Despite expectations that Federal Reserve interest rate hikes would negatively impact the construction labor market, the June U.S. Bureau of Labor Statistics report indicates the industry is still strong with more jobs, consistent wage growth and low unemployment.
The Construction Labor Market at a Glance
Of the 209,000 total jobs added in June, construction was among the sectors with notable increases, reporting 23,000 new jobs divided nearly evenly between residential and nonresidential positions. Nonresidential construction positions grew by 12,200, with 7,300 heavy and civil engineering positions and 5,400 nonresidential building jobs added. A loss of 500 jobs among nonresidential specialty trade contractors was the only nonresidential loss indicated in June.
In other industries, air transportation saw a modest increase of 3,000 new jobs, while general transportation and warehousing saw a negligible decline of -7,000 positions.
Unemployment in the construction industry for the month was 3.6%, in line with the rate across all sectors in the Department of Labor report. Additionally, hiring for the month increased by 22,000 to 379,000 hires. Construction wage growth is slowing slightly, but thanks to competition for workers, it is not doing so at nearly the rate expected in response to interest rate hikes.
The construction labor market is still tight, but hiring managers have found it slightly easier to fill positions, as the ratio of construction hires to job openings saw a slight uptick since May. As well, layoffs decreased while quits increased by 57,000, indicating workers in the industry hold some of the power. According to Business Insider, the Bureau of Labor Statistics Job Openings and Labor Turnover Survey (JOLTS), also released last week, “signals a labor market where workers — especially blue-collar workers — still feel comfortable leaving their jobs, with plenty of opportunities awaiting them, including remote and hybrid options.”
State of the Broader Labor Market
With the June report, the Department of Labor (DOL) has now reported the 30th consecutive month of job growth in the United States. The most recent numbers were slower than previous months, with nearly 100,000 fewer jobs than in May, but the continued growth is generally favorable. On Friday morning, Washington Post columnist Catherine Rampell told CNN the numbers indicate a “warm economy” despite the slowdown. She added that job growth of over 200,000 is still higher than the average monthly growth in the ten years before the pandemic. Acting Secretary of Labor Julie Su noted that the jobs report for June is strengthened by the unemployment rate of 3.6%, which she said was not expected to fall below 4% for years. “This is a jobs report that demonstrates what steady and stable growth looks like,” Su told CNN’s Kate Bolduan.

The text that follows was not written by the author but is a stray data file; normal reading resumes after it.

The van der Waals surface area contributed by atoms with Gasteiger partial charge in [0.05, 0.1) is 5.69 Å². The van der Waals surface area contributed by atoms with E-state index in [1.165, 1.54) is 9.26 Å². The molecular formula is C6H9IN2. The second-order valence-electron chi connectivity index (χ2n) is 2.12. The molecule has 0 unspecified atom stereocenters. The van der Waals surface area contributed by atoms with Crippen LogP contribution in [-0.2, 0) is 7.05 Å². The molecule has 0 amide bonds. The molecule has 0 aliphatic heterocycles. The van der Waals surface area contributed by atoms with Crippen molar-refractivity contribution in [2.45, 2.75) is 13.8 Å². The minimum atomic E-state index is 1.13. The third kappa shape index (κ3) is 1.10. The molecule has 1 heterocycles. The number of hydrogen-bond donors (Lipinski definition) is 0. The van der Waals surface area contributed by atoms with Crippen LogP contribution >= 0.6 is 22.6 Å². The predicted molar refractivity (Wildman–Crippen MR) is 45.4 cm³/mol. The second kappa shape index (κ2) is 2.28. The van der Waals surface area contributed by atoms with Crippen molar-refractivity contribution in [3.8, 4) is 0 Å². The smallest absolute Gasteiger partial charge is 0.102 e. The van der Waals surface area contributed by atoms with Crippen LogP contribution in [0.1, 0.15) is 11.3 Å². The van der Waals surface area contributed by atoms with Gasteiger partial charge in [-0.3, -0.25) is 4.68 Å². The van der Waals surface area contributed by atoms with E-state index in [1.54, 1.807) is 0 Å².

Bloomberg’s Reade Pickert explained that the labor supply and demand are beginning to catch up because there is more participation in the workforce and some groups have seen historic highs. “While the overall participation rate – the share of the population that is working or looking for work – held steady, for those ages 25-54, that rate climbed to a 21-year high,” Pickert wrote. Twenty-five to 54 is considered prime-age; participation from that group was 83.5%.
Among other groups, employment among prime-age women came in at an all-time high, with 77.8% of members of this group actively in the workforce. Disruptions in the labor market historically disproportionately impact women, but they have emerged from the pandemic stronger than ever before, perhaps due to the increase in remote work and higher education levels among women.
Additionally, wage growth remains robust, even as the number of new jobs cools slightly. The expectation for June’s wage growth was 4.2%; the actual growth was 4.4% since June 2022.
The Future Looks Good; Remains Uncertain
Despite the optimism over June’s numbers, the threat of a recession continues to loom over the economy. From January to June, the U.S. recorded the twelfth-highest number of jobs added since records have been kept, with 1.67 million new jobs this year. Federal Reserve interest rate hikes were supposed to cool the job market – especially wage growth – and inflation, and the Fed is expected to raise rates again later this month. Some economists and other experts project a continued cooling of the labor market as internal and external factors catch up with employers.
Others, however, are now predicting – or at least considering seriously – the possibility of a “soft landing” instead. Last week, Seth Carpenter, a top economist for Morgan Stanley, told Markets Insider he expects a soft landing, which means inflation numbers that hit 2% without eliminating large numbers of jobs. Carpenter credits the resilience of the U.S. labor market in light of aggressive hikes by the Federal Reserve as a significant reason for his prediction.
Regardless, predictions and expectations are just that, and the continued growth of jobs in construction demonstrates a resilient industry, one that is recovering from the pandemic slowdown, supply chain issues and other factors. It is essential to take the numbers in context and to understand the uncertainty inherent in them.